Very recently, cellulosomes were revealed in the human gut, due to the sequencing of metagenomic samples and isolation and characterization of novel human gut bacterial species that grow on complex polysaccharide substrates.
Microcrystalline cellulose degrader
A cellulolytic fiber-degrading bacterium, Ruminococcus champanellensis, was isolated from human faecal samples, and its genome was recently sequenced. Bioinformatic analysis of the R. champanellensis genome revealed numerous cohesin and dockerin modules, the basic elements of the cellulosome, and manual sequencing of partially sequenced genomic segments revealed two large tandem scaffoldin-coding genes that form part of a gene cluster. Representative R. champanellensis dockerins were tested against putative cohesins, and the results revealed three different cohesin-dockerin binding profiles which implied two major types of cellulosome architectures: (i) an intricate cell-bound system and (ii) a simplistic cell-free system composed of a single cohesin-containing scaffoldin. The cell-bound system can adopt various enzymatic architectures, ranging from a single enzyme to a large enzymatic complex comprising up to 11 enzymes. The variety of cellulosomal components together with adaptor proteins may infer a very tight regulation of its components. The cellulosome system of the human gut bacterium R. champanellensis closely resembles that of the bovine rumen bacterium Ruminococcus flavefaciens. The two species contain orthologous gene clusters comprising fundamental components of cellulosome architecture. Since R. champanellensis is the only human colonic bacterium known to degrade crystalline cellulose, it may thus represent a keystone species in the human gut.
Figure 1. Proposed cell-bound and cell-free cellulosome complexes in R. champanellensis. Different types of cohesin-dockerin interactions are color-coded. The binding specificities of cohesin modules of ScaB6/7, ScaJ2/3, ScaF and ScaG (shown in light gray) are yet to be determined. SGNH stands for a lipase/esterase.
Resistant starch degrader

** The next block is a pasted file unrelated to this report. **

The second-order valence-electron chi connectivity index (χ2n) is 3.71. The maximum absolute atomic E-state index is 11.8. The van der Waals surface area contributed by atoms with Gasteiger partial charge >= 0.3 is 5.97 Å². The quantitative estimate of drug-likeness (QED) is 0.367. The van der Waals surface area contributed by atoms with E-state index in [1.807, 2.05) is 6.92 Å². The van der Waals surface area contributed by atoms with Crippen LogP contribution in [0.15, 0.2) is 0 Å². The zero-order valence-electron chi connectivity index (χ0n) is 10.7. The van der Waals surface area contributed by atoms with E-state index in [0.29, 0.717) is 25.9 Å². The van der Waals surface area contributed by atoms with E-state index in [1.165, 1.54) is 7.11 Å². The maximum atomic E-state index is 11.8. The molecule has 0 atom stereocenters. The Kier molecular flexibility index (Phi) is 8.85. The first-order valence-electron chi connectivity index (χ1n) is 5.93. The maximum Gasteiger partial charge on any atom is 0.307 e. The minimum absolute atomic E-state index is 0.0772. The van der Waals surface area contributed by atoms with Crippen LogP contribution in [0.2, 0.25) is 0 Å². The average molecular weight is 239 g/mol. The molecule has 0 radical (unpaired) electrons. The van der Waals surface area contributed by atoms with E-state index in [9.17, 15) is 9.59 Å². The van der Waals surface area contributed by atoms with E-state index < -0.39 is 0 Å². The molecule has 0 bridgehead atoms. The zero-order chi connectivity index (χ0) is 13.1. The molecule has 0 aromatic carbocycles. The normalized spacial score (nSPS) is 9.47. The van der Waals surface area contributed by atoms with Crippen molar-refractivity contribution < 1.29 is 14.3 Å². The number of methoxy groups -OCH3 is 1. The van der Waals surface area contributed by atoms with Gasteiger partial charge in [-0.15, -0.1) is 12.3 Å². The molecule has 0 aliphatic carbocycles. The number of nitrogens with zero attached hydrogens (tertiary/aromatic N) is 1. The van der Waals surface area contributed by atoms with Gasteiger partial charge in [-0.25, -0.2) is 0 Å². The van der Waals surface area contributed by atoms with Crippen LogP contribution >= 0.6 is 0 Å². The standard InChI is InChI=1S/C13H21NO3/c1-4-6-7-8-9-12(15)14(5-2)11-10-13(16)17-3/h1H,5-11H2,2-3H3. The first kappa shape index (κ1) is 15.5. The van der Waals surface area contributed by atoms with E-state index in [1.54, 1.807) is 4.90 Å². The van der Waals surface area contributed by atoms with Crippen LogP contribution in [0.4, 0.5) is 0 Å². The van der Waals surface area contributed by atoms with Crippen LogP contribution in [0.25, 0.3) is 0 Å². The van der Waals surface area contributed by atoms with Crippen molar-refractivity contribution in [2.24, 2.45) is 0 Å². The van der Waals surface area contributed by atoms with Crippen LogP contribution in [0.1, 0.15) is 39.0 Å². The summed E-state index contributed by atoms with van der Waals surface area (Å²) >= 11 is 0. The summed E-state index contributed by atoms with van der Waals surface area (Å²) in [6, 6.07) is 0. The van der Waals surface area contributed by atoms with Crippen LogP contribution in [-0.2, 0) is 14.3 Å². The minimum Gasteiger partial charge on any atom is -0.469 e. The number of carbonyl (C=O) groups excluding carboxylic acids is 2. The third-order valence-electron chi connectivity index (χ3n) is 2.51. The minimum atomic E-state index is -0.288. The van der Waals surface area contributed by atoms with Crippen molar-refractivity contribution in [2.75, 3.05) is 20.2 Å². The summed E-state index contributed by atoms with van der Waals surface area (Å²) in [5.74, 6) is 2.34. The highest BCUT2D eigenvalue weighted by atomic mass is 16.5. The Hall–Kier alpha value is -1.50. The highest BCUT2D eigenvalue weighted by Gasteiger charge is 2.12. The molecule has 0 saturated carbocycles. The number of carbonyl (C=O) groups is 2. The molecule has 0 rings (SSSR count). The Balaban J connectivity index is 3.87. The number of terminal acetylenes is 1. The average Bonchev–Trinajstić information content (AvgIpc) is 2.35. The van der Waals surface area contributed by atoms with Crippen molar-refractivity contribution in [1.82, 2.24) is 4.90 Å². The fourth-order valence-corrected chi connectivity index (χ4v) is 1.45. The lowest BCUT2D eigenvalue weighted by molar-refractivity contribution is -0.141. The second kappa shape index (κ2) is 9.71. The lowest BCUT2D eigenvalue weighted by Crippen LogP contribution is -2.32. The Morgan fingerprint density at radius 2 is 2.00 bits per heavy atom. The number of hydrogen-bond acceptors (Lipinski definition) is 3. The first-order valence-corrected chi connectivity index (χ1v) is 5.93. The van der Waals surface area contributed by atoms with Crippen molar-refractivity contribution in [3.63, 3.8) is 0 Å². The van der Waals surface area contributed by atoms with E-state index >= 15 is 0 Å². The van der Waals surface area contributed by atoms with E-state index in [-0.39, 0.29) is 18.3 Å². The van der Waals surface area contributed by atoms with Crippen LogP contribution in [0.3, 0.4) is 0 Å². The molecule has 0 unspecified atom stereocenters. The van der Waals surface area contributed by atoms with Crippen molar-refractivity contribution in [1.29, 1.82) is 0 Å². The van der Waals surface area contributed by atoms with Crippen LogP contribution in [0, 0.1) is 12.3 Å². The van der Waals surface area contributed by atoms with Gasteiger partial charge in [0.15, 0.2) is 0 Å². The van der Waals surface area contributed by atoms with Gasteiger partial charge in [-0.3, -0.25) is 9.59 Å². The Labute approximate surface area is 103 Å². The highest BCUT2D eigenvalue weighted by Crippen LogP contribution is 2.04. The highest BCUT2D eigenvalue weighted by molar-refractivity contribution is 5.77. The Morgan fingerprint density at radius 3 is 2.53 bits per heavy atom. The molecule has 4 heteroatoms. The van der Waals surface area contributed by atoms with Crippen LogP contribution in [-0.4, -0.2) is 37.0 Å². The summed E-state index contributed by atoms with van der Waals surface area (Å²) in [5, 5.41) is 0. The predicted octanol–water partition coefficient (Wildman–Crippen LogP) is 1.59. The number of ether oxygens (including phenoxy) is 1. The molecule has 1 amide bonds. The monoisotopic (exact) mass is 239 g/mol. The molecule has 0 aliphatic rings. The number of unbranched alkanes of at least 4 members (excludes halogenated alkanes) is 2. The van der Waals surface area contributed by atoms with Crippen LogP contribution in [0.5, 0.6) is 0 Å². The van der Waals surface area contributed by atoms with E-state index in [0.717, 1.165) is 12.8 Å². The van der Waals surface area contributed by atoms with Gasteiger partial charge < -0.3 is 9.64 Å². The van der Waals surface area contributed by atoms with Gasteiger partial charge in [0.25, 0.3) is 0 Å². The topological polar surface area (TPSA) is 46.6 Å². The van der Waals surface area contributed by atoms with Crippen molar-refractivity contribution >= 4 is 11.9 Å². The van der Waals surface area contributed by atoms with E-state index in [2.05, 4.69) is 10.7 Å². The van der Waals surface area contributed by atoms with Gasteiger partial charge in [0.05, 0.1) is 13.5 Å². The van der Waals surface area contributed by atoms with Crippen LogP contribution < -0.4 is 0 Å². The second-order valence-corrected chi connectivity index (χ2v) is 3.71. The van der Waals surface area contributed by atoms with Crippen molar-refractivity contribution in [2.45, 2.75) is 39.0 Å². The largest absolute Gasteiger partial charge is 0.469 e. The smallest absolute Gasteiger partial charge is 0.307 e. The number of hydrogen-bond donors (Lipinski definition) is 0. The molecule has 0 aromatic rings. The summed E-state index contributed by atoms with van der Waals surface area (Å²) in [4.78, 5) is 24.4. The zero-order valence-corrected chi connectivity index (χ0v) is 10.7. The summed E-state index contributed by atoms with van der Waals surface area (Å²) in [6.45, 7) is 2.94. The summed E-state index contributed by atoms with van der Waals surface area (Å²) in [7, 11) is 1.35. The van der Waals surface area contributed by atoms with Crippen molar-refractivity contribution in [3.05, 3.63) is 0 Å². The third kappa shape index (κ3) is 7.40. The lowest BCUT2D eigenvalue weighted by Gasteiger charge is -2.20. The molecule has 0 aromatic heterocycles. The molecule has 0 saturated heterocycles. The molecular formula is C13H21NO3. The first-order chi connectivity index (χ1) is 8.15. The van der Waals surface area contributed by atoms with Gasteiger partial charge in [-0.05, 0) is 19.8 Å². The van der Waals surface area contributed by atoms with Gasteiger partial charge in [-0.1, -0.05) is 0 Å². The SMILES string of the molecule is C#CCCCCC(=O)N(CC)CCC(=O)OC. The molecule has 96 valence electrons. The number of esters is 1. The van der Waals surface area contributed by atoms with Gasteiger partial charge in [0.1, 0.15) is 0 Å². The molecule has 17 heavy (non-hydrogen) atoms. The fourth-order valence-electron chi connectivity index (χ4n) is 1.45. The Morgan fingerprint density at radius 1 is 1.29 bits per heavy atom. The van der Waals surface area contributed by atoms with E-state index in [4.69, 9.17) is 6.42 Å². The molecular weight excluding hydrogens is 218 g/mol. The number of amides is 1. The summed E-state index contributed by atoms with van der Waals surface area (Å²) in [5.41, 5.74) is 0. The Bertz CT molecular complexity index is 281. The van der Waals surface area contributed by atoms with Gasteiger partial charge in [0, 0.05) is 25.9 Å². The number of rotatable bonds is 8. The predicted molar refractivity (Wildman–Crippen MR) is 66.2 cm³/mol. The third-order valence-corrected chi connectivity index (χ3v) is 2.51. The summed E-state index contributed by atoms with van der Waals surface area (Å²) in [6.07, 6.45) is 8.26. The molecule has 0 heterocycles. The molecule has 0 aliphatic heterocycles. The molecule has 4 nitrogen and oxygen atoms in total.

Ruminococcus bromii is a dominant member of the human gut microbiota that plays a key role in releasing energy from dietary starches that escape digestion by host enzymes via its exceptional activity against particulate “resistant” starches. Genomic analysis of R. bromii shows that it is highly specialized, with 15 of its 21 glycoside hydrolases belonging to one family (GH13). We found that amylase activity in R. bromii is expressed constitutively, with the activity seen during growth on fructose as an energy source being similar to that seen with starch as an energy source. Six GH13 amylases that carry signal peptides were detected by proteomic analysis in R. bromii cultures. Four of these enzymes are among 26 R. bromii proteins predicted to carry dockerin modules, with one, Amy4, also carrying a cohesin module. Since cohesin-dockerin interactions are known to mediate the formation of protein complexes in cellulolytic ruminococci, the binding interactions of four cohesins and 11 dockerins from R. bromii were investigated after overexpressing them as recombinant fusion proteins. Dockerins possessed by the enzymes Amy4 and Amy9 are predicted to bind a cohesin present in scaffoldin 2 (Sca2), which resembles the ScaE cell wall- anchoring protein of a cellulolytic relative, R. flavefaciens. Further complexes are predicted between the dockerin-carrying amylases Amy4, Amy9, Amy10, and Amy12 and two other cohesin-carrying proteins, while Amy4 has the ability to autoaggregate, as its dockerin can recognize its own cohesin. This organization of starch-degrading enzymes is unprecedented and provides the first example of cohesin-dockerin interactions being involved in an amylolytic system, which we refer to as an “amylosome.”